The Indian automotive industry is driving into 2022 with a positive mindset in its quest to reach the pre-pandemic levels of sales volume, having built a solid foundation in 2021 amid semiconductor shortage hampering production.
With demand still buoyant in the passenger vehicle segment despite challenges of commodity price increases, many automobile manufacturers are upbeat to embrace new technologies, specially in the electric mobility space which is expected to witness a slew of launches in both four- and two-wheeler categories in the coming year.
Although the Omicron variant of COVID is still a concern for many automakers, they feel that the learnings from the past two years will come handy in carrying out business, having adopted digitisation in large scale, even if there were to be a third wave. In an interaction with PTI, Maruti Suzuki India Chairman R C Bhargava expressed hope that 2022 would pan out to be better for the industry as compared to 2021.
"This year, we had a lot of production loss due to shortage of semiconductors. I think the situation will be much better in 2022," he said, adding the economy is going to grow faster, which is again a positive factor. "So all these put together, except for the uncertainty related to the Omicron variant, I think it indicates that 2022 would be a much better year," he stated.
While acknowledging that 2021 has turned out to be a very challenging year for the industry, SIAM Director General Rajesh Menon also expressed hope for a better churn in the new year. "The auto industry is hopeful that the new variant of Omicron of COVID would not play a major spoilsport and the society and economy would be able to sustain with reasonable health and safety precautions.
We are hopeful that once the semiconductor crisis eases out, the industry can expect to do better in 2022," he stated. Favourable government policies such as the extension of FAME-II scheme till 2024, enhancement of incentives for two-wheelers and launch of the production-linked incentive (PLI) scheme for auto and auto component sector for about Rs 26,000 crore and PLI for advanced chemistry cell for about Rs 18,000 crore will provide enormous support to the sector as it adopts advanced technologies, Menon noted.
While the recently-announced incentive scheme of Rs 76,000 crore for semiconductor manufacturing over six years is encouraging, he said the announcements for setting up scrappage centres, inspection and certification facilities would result in scrapping of vehicles which are not road worthy, thereby creating demand.
Sharing the optimism, Tata Motors President, Passenger Vehicle Business Unit, Shailesh Chandra said, "Looking ahead, we expect the demand for passenger ICE and electric vehicles to remain strong even as concerns about the supply of semiconductors and high input costs continue alongside the uncertainties connected with the Omicron variant.
" Mahindra & Mahindra Executive Director (Auto and Farm Sectors) Rajesh Jejurikar noted that overall, the industry has been through a tremendous learning curve, be it in terms of managing resources, supply chains, adopting technology and digitisation to improving customer experiences and innovating quickly to respond to changing dynamics.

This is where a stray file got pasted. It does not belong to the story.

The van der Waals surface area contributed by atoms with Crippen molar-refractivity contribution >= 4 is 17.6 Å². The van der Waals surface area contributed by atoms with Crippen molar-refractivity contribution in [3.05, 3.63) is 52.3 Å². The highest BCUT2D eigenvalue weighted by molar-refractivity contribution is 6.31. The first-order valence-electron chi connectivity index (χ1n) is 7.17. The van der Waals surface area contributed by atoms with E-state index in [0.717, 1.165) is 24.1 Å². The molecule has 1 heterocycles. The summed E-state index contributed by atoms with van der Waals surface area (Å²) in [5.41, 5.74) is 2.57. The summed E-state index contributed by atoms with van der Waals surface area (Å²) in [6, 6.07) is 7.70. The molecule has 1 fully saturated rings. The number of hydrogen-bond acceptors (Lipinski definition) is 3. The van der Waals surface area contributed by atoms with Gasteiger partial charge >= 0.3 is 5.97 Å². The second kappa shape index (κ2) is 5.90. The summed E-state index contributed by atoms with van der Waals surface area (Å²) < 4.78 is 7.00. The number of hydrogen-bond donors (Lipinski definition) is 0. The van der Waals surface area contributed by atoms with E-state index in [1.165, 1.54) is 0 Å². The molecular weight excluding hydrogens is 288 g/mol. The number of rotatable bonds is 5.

"I feel these learnings will stand us in good stead as we move forward," he added. Yet, Honda Cars India President and CEO Gaku Nakanishi said the outlook for 2022 remains "cautiously optimistic owing to concerns about constant rise in the cost of raw material as well as supply-side constraints". A Hyundai spokesperson noted: "At present, the automobile sector is witnessing multiple changes with the government driving a variety of initiatives in parallel to boost the auto sector through product-linked, scrappage policy, etc."
"We are cautiously optimistic as the government has undertaken a gamut of initiatives to promote investments and growth in the entire manufacturing value-chain in India," the spokesperson said. From luxury carmakers' point of view, Mercedes-Benz India Managing Director and CEO Martin Schwenk said, "The demand outlook is positive. We have created a good foundation this year... We can come back to what we had in the total market prior to the pandemic crisis... I would definitely see for the luxury segment that we will be able to go back to the growth rates we had until say 2018 on an annualised basis.
" Expressing similar views, Audi India Head Balbir Singh Dhillon noted that the segment is showing encouraging signs and the pace is expected to pick-up in the coming months. Yet, he said, "The luxury car industry will take on an average two more years for sales to reach pre-pandemic levels of 35,000-40,000 units a year. The industry needs a stable policy for the segment to grow. Taxation and duty structures make it difficult for the segment to expand."
Schwenk also pointed out that there is "always a disclaimer because everyone is wondering what's happening next now with whatever variant of the virus". Reflecting on the challenges faced by the auto industry in 2021, Menon said the second wave of COVID pandemic and subsequent staggered state-wise lockdowns in April and May and supply chain disruptions due to the ongoing global semiconductor shortage had a severe impact on the industry.
Rising commodity prices put enormous cost pressure on the industry and hence there have been several price increases across vehicle segments in 2021, he stated. As for auto component makers, industry body ACMA President Sunjay Kapur said in 2022, all segments of the vehicle industry, especially the two-wheeler sector, are expected to demonstrate robust performance.
"That apart, strong global demand for India made components and the thrust on EVs have given rise to several opportunities that the component manufacturers can harness," he said.